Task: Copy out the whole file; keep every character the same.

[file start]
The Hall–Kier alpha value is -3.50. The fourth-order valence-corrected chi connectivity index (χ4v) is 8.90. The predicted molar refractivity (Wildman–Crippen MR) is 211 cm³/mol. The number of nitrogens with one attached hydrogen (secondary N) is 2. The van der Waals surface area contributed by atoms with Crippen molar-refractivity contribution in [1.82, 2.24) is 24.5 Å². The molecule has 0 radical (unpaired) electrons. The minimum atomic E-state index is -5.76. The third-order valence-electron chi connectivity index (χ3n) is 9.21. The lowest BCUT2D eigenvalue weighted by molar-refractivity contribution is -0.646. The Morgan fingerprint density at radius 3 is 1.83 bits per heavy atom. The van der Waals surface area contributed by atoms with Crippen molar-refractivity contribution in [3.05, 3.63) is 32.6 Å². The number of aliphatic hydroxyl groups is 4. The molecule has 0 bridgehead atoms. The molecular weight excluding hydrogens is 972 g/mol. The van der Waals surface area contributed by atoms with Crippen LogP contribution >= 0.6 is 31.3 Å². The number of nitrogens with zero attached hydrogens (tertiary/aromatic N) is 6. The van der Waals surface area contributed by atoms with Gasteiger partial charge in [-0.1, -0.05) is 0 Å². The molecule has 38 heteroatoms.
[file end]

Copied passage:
The Hall–Kier alpha value is -3.50. The fourth-order valence-corrected chi connectivity index (χ4v) is 8.90. The predicted molar refractivity (Wildman–Crippen MR) is 211 cm³/mol. The number of nitrogens with one attached hydrogen (secondary N) is 2. The van der Waals surface area contributed by atoms with Crippen molar-refractivity contribution in [1.82, 2.24) is 24.5 Å². The molecule has 0 radical (unpaired) electrons. The minimum atomic E-state index is -5.76. The third-order valence-electron chi connectivity index (χ3n) is 9.21. The lowest BCUT2D eigenvalue weighted by molar-refractivity contribution is -0.646. The Morgan fingerprint density at radius 3 is 1.83 bits per heavy atom. The van der Waals surface area contributed by atoms with Crippen molar-refractivity contribution in [3.05, 3.63) is 32.6 Å². The number of aliphatic hydroxyl groups is 4. The molecule has 0 bridgehead atoms. The molecular weight excluding hydrogens is 972 g/mol. The van der Waals surface area contributed by atoms with Crippen LogP contribution >= 0.6 is 31.3 Å². The number of nitrogens with zero attached hydrogens (tertiary/aromatic N) is 6. The van der Waals surface area contributed by atoms with Gasteiger partial charge in [-0.1, -0.05) is 0 Å². The molecule has 38 heteroatoms.